Her dismissal came under fresh scrutiny following the release of a rough transcript of Trump’s July 25 phone call with Ukrainian President Volodymyr Zelensky in which Trump asked him to “look into” Biden and his son Hunter’s dealings with Ukraine. 

On the call, Trump describes Yovanovitch as “bad news” and was “going to go through some things.” Zelensky told Trump that he agreed Yovanovitch was a “bad ambassador,” according to the White House memo.

Sullivan said Wednesday he did not know what Trump meant when he called Yovanovitch “bad news.”

Trump told reporters on the day of Yovanovitch’s testimony that he didn’t know her, sidestepping a question about whether he put pressure to have her removed as ambassador to Ukraine.

“She may be very much a wonderful woman.  If you remember the phone call I had with the President — the new President — he didn’t speak favorably.  But I just don’t know her. She may be a wonderful woman,” Trump said, referencing his phone call with Zelensky at the center of the House impeachment inquiry.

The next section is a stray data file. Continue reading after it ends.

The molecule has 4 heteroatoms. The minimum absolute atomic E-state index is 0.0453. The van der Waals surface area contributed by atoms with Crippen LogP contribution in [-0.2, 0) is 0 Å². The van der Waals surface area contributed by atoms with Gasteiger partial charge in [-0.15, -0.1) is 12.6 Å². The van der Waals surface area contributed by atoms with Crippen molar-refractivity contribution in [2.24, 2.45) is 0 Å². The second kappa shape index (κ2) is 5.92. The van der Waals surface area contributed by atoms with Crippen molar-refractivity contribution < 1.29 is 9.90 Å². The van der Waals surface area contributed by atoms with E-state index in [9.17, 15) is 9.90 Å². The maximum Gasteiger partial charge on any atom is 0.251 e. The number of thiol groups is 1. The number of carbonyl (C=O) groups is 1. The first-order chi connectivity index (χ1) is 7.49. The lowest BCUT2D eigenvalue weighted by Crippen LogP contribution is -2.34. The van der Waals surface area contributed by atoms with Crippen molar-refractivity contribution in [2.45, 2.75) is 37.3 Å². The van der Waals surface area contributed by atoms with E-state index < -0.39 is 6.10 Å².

Trump has repeatedly defended his call with Zelensky as “perfect,” disputing allegations raised by an intelligence community whistleblower that he was soliciting foreign interference in the 2020 election by asking Ukraine to investigate the Bidens. Trump has insisted his efforts were about fighting “corruption” and had nothing to do with politics. 

Sullivan defended Trump during the hearing on Wednesday, saying the president was interested in fighting corruption in Ukraine. He also told that it would go against American values to solicit foreign interference in investigating a political opponent. 

“Soliciting investigations into a domestic political opponent, I don’t think that would be in accord with our values,” Sullivan said. 

Ukraine policy was brought up multiple times in the course of Sullivan’s confirmation hearing, particularly in the context of Russian intervention in Crimea. He was also asked multiple times about matters related to the House impeachment inquiry into Trump’s contacts with Ukraine.